Note that this cohort study from the Netherlands demonstrated an increased rate of progression to dialysis among black patients with chronic kidney disease compared with white patients.
Be aware that there were only 49 black patients in the study.
Even in a universal healthcare system that presumably provides equal care to all people, blacks with chronic kidney disease had faster progression to end-stage renal disease than their white counterparts, a Dutch study showed.
Starting 15 months after the initiation of pre-dialysis care, black patients were more than two-and-a-half times more likely to need renal replacement therapy (HR 2.87, 95% CI 1.29-6.41), according to Moniek de Goeij, MSc, a PhD student at Leiden University Medical Center in the Netherlands, and colleagues.
And black patients had a faster decline (by 0.18 mL/min/1.73 m2 per month) in estimated glomerular filtration rate (eGFR) during the study period, the researchers reported online in the Clinical Journal of the American Society of Nephrology.
The results suggest “that healthcare system factors have a less influential role in explaining black-white differences” in the progression of chronic kidney disease, they wrote.
“Our results may implicate that black patients with chronic kidney disease should be referred to pre-dialysis care earlier than white patients to assure timely preparation for renal replacement therapy,” they wrote. “Fortunately, in the Netherlands this is already the case because our data showed that black patients had a higher eGFR at the start of pre-dialysis care than white patients.”
U.S. studies have shown that among patients with chronic kidney disease, blacks more rapidly deteriorate to end-stage renal disease than whites. Proposed explanations have included differences in healthcare system factors — like access to and quality of care — and biological and societal factors.
To explore the issue in a country with a universal healthcare system, de Goeij and colleagues examined data from the retrospective and prospective parts of the PREPARE study, which followed adult patients with chronic kidney disease who were referred for pre-dialysis care in the Netherlands.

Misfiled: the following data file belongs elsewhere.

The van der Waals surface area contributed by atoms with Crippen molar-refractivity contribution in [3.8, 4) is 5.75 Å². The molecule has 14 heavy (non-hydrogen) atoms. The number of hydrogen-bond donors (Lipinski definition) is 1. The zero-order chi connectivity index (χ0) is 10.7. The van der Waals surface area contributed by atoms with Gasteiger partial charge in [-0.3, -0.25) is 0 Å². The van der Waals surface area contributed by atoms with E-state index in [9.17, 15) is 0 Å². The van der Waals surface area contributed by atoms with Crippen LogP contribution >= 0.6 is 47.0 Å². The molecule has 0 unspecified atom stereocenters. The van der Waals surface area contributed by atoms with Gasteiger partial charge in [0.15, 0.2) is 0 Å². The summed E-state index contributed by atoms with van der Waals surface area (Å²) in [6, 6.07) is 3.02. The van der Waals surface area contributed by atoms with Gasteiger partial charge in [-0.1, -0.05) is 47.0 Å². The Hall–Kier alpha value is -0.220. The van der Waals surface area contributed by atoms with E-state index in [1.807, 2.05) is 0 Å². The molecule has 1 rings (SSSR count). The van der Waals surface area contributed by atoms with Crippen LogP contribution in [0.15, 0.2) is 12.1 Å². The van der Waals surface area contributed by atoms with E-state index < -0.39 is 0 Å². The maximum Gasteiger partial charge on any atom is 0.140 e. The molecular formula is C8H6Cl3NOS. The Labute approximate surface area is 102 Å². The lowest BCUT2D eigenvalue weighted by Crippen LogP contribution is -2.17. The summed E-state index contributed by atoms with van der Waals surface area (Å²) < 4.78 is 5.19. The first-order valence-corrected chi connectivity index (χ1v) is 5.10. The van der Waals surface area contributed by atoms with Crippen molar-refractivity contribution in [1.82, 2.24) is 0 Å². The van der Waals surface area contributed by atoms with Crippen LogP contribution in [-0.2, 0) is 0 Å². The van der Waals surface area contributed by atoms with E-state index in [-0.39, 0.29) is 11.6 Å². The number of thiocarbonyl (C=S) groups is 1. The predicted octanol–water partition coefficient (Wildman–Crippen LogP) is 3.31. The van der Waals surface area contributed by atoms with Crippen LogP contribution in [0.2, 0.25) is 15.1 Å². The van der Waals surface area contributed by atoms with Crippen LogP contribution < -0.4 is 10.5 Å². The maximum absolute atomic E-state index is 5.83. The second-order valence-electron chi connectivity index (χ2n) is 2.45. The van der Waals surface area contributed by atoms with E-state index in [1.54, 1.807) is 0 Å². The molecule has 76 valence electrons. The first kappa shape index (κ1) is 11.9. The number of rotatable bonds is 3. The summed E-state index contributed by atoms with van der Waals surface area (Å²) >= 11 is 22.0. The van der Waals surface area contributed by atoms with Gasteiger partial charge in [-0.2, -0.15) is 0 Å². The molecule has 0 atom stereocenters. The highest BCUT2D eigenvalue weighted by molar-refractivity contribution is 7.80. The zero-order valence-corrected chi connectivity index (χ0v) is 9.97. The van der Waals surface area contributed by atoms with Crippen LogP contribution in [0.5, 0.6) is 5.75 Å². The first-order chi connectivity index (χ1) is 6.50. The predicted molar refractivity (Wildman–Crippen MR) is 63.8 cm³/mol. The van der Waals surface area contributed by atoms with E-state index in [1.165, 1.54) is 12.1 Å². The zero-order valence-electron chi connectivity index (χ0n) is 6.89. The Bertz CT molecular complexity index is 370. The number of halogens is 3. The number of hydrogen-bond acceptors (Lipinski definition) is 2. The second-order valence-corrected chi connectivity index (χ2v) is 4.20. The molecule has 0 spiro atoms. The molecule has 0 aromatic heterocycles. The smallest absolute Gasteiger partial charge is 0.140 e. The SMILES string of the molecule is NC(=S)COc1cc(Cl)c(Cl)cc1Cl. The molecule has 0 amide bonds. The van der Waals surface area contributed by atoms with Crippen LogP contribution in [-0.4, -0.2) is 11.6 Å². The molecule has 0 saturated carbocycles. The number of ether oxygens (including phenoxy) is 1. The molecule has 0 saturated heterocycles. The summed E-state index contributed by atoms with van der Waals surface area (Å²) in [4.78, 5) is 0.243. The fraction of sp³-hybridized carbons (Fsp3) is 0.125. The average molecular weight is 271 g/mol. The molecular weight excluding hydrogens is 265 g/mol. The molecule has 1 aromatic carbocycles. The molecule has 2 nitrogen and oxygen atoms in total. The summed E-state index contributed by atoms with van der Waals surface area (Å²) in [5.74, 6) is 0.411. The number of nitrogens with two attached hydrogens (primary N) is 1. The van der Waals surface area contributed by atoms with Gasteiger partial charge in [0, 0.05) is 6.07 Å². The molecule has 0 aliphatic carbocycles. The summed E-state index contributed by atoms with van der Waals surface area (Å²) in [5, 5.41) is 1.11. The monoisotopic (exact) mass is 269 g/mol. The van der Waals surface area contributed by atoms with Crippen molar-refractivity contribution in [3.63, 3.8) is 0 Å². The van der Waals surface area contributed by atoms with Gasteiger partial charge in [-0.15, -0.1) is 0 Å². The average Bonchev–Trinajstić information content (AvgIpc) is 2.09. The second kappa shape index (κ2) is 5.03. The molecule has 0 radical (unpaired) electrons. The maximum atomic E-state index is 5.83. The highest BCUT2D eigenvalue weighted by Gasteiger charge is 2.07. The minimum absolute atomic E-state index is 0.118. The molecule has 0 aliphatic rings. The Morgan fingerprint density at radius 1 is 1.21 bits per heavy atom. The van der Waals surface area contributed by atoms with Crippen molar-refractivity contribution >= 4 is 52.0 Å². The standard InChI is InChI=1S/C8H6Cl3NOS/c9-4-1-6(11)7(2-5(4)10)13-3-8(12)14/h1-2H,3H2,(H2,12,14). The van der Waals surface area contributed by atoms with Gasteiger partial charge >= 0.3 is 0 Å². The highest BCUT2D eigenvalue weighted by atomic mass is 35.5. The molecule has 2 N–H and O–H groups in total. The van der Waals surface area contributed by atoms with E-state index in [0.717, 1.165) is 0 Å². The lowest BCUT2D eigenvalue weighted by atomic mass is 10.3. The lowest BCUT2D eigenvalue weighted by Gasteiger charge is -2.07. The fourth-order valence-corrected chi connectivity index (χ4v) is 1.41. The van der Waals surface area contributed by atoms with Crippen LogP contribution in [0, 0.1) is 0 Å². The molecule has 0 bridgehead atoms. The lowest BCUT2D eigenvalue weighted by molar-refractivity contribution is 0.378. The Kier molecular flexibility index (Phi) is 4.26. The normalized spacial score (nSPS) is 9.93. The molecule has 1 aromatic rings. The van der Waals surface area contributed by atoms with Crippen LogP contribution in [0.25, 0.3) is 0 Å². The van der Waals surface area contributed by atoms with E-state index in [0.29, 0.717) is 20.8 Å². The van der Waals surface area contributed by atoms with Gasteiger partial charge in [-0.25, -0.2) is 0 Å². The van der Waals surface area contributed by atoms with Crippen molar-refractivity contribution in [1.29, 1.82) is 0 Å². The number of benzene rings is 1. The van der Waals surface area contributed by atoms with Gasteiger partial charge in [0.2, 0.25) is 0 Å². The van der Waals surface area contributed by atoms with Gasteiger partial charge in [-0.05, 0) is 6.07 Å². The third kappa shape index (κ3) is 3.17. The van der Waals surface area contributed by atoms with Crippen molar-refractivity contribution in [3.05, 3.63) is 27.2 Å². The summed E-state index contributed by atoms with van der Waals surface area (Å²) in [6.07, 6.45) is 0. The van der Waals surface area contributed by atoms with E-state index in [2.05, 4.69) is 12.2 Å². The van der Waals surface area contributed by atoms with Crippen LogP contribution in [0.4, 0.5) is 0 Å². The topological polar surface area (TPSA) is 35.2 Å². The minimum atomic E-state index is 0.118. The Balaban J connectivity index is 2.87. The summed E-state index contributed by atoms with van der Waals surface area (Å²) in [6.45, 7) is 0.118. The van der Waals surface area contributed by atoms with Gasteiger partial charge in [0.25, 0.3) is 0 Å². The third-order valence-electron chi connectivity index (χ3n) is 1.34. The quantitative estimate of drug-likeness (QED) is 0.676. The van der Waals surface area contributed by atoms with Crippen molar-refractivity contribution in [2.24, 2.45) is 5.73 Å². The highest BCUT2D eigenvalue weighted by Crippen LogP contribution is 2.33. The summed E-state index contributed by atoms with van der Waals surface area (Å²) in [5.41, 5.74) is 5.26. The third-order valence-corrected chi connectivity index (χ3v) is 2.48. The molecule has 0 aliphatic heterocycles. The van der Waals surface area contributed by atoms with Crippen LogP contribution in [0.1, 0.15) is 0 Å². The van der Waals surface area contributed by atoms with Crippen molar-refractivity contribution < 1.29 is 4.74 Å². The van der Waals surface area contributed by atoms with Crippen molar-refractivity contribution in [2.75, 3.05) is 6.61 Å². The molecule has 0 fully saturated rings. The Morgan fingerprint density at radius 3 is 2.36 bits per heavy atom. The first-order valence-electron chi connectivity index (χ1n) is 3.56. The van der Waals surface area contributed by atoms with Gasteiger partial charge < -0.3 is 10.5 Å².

The analysis included 49 black patients and 946 white patients. When pre-dialysis care was initiated, the black patients were younger, were more likely to have diabetes or glomerulonephritis as primary kidney disease, and had higher proteinuria levels and a higher eGFR than the white patients.
In the first 15 months of follow-up, the risk of starting renal replacement therapy was not significantly different when they compared blacks with whites (HR 0.86, 95% CI 0.55-1.34).
From 15 months on, however, black patients had a significantly greater risk, even after adjustment for demographics, comorbidities, lifestyle factors, prescribed medication, eGFR and proteinuria at baseline, and laboratory variables.
The decline in eGFR was significantly greater in black patients overall (0.41 versus 0.23 mL/min/1.73 m2 per month), a difference seen in the subgroups of patients with diabetes and with high proteinuria levels but not in those without diabetes and with low proteinuria levels. That “may suggest that in blacks diabetes mellitus leads to more extensive damage of the kidneys causing a faster renal function decline,” the authors wrote.
“In addition, it is reported that other factors, such as genetic differences, decreased production of vitamin D in blacks, and a greater incidence of low birth weight in blacks may also explain the different disease progression,” they wrote, noting that further research is needed to definitively identify the mechanisms underlying the faster progression of disease in black patients.
The researchers acknowledged that the study was limited by the use of data pooled from the retrospective and prospective PREPARE cohorts, the assumption that patients with missing race data were white, and the lack of information on area deprivation and on the group of patients who were not referred for pre-dialysis care.
PUBLISHED: 07.15.2013 LAST UPDATED